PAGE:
Why You Are Probably Right About Everything

GTY_Haley_Joel_Osment_ml_140910_16x9_992In the popular 1999 scary movie “Sixth Sense,” one of the most chilling lines is spoken by a young kid, Cole, who can see ghosts. He’s explaining to Bruce Willis’ character that ghosts don’t know that they themselves are ghosts. (Spoiler alert: Bruce Willis is a ghost and doesn’t realize it the whole movie). Cole explains that this is because the ghosts “only see what they want to see.” The ghosts are unaware of their ethereal state, because of the simple fact that they don’t want to know it. They want to believe that they are still alive.


In modern society, and I suspect throughout all of human history, we also only “see what we want to see.”


This is particularly evident in politics. To one person, Hilary Clinton may seem like the perfect next president. To others, she seems like the devil incarnate. In the last election, it was so incredibly obvious to some that Mitt Romney would be the perfect president with his business background. But somehow, more than half of the country disagreed.


How does this happen? Well, we only see what we want to see. Conservatives watch Fox News and read all about the illegalities of Hilary Clinton and her lack of experience in the private sector. Democrats watch CNN and read daily about the stiffness of Mitt Romney and the insanity of Donald Trump. People, almost without fail, will subscribe to the information that supports their views. We hear what we want to hear. We pass over information that doesn’t support our views, ironically dismissing it as biased or untrustworthy.

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Because of this habit, people are actually quite unchanging. People change their political stance maybe once or twice in their life. Their core beliefs on politics and policies are inflexible, since they are continually fed with subjective information, subconsciously selected to support their views. It’s ironic that most politicians and political parties can’t do a single thing to change 90% of American’s minds, no matter how well they debate or how much money they spend on the campaign trail.


And it extends far beyond politics. If I’m a health enthusiast who believes in fish oil, I’m going to find, click on, read, share, and believe articles that tell me that fish oil prevents cancer, creates beautiful skin, and increases brain function. I’m buying the fish oil, so I’m going to choose to believe that it’s worth my money.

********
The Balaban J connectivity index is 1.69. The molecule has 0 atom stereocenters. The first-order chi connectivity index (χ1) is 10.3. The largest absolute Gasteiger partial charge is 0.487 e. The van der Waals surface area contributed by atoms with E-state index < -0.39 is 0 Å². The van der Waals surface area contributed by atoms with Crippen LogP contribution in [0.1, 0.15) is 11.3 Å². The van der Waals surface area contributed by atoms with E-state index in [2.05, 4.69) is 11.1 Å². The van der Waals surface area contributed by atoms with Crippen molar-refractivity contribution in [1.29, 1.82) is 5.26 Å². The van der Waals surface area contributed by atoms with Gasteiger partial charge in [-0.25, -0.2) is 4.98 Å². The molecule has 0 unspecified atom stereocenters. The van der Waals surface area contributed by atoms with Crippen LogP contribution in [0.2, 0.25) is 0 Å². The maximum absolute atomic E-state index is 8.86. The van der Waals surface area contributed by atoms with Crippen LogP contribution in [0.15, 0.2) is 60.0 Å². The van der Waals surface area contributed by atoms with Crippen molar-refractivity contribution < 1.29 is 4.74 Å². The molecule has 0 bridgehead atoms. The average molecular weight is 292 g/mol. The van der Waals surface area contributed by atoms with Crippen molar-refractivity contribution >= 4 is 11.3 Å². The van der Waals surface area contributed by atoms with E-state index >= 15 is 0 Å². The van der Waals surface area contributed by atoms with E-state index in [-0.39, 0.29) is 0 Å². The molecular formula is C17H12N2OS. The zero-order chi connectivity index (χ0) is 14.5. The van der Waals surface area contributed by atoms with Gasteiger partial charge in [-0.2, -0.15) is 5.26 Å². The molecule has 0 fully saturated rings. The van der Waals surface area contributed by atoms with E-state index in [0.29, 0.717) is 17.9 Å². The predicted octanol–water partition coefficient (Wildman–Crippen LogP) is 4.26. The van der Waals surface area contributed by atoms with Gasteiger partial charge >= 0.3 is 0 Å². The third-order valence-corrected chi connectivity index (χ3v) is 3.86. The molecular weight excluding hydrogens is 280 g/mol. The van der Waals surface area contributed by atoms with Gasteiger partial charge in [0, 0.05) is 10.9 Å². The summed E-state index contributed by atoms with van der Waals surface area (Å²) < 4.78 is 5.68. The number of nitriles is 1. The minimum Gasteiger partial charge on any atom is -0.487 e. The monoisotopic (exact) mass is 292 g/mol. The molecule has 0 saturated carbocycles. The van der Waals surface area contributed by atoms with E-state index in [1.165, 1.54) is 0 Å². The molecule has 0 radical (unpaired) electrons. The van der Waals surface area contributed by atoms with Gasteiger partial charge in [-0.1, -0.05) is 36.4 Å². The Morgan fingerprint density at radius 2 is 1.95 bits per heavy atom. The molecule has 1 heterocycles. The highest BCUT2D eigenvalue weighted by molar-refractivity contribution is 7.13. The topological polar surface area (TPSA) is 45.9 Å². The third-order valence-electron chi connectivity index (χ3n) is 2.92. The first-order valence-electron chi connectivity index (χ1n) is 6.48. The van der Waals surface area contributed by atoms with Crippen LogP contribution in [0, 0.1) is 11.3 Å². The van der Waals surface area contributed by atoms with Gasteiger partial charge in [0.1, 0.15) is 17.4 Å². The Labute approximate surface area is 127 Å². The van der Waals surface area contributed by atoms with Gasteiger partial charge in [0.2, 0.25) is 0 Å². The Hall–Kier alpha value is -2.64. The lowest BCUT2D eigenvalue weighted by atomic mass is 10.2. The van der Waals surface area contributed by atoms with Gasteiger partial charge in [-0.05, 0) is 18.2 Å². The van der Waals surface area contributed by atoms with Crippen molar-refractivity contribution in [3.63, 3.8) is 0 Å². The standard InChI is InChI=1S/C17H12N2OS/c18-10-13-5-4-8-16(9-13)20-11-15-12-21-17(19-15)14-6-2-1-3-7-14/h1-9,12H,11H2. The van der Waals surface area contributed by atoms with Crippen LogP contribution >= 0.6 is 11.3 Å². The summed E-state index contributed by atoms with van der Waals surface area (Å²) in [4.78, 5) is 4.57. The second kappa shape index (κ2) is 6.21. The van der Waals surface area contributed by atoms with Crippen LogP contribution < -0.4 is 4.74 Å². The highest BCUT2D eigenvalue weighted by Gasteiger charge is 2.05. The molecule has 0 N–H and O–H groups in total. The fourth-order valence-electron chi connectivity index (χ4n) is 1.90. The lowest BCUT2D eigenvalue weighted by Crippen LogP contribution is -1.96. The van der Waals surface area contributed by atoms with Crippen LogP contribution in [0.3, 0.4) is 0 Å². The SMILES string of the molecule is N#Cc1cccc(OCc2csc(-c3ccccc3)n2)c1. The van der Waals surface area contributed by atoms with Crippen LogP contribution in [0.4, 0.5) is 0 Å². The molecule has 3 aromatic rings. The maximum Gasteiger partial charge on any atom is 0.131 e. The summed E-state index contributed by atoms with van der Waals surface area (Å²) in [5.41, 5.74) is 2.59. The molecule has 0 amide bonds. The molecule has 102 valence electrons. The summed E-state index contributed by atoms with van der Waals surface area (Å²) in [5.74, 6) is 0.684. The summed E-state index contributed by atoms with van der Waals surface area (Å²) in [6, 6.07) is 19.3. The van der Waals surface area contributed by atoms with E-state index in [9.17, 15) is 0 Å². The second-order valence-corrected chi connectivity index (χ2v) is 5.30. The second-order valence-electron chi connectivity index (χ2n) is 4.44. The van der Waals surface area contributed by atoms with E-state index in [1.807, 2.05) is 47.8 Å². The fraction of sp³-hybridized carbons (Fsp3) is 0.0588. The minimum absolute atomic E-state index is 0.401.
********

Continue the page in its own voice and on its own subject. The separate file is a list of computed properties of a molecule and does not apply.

If I buy a shake weight to build my biceps, I’m going to read success stories (with little research about if they’re real or not), on how people used the shake weight to build their own biceps. Because here’s the thing: I don’t want to look like a fool, and I just spent $30 on a shake weight, gosh darn it. And if I’m wrong, I’ll by definition be a fool for buying it.


I’d rather be right, and as I hope you’re picking up on, it’s not hard to convince yourself that you are right, regardless of the illusive truth.


Turns out this is a proven phenomenon called the confirmation bias, “the tendency to search for, interpret, favor, and recall information in a way that confirms one’s beliefs or hypotheses while giving disproportionately less attention to information that contradicts it.” This bias leads to false memories, belief perseverance (holding on to things even in the face of strong evidence against them), illusory correlation (linking unrelated events together), and attitude polarization (two people in complete disagreement even in the face of the same pile of evidence). People tend to confirm their existing beliefs and to test ideas in one-sided ways in order to decrease the possibility of being wrong. You can read all about it in depth on Wikipedia.


A recent example from the news comes from the shooting in Ferguson, Missouri. People who wanted to believe the cop’s side of the story could easily find witness testimonials, evidence, and justification for the cop. Those who wanted to believe Michael Brown’s side, could just as easily find witness testimonials, evidence, and justification for his side of the story. I have no idea what actually happened, and probably nobody ever will. But most people will see what they want to see and find evidence to back their version of the truth.


On the largest scale, people do this with their life situation, their lifelong religion, their marital status decision, their diet, their choice to have children or not, etc. Nobody likes to be wrong, especially in a decision as big as your family, your career, or your religion.


And so, people associate with people just like them. Christians go to church with Christians and talk about how they’re all going to be saved together. Single people have single friends who confirm that the single life is the best life. Entrepreneurs go to weeklong start up events and bash people who have “real jobs” and talk about how entrepreneurs are the only ones living life to its fullest. We read about and “like” and follow people who agree with our stances and who share our longtime values. Because every time they say something we agree with, little endorphins fire in our brains and we get the wonderful feeling of affirmation. We get to know that we were right!


That’s the attitude we’re born with, and the one we need to fight. There’s no way that every political stance and religion and diet and career path can be right, but we’re programmed to pick something and then confirm the heck out of it. That makes truth very illusive unless we actively accept that there are other good stances worth exploring. Maybe it’s worth it to subscribe to information from the opposing side, and to truly walk in others’ shoes.

Otherwise, you’ll keep being right for your whole entire life.




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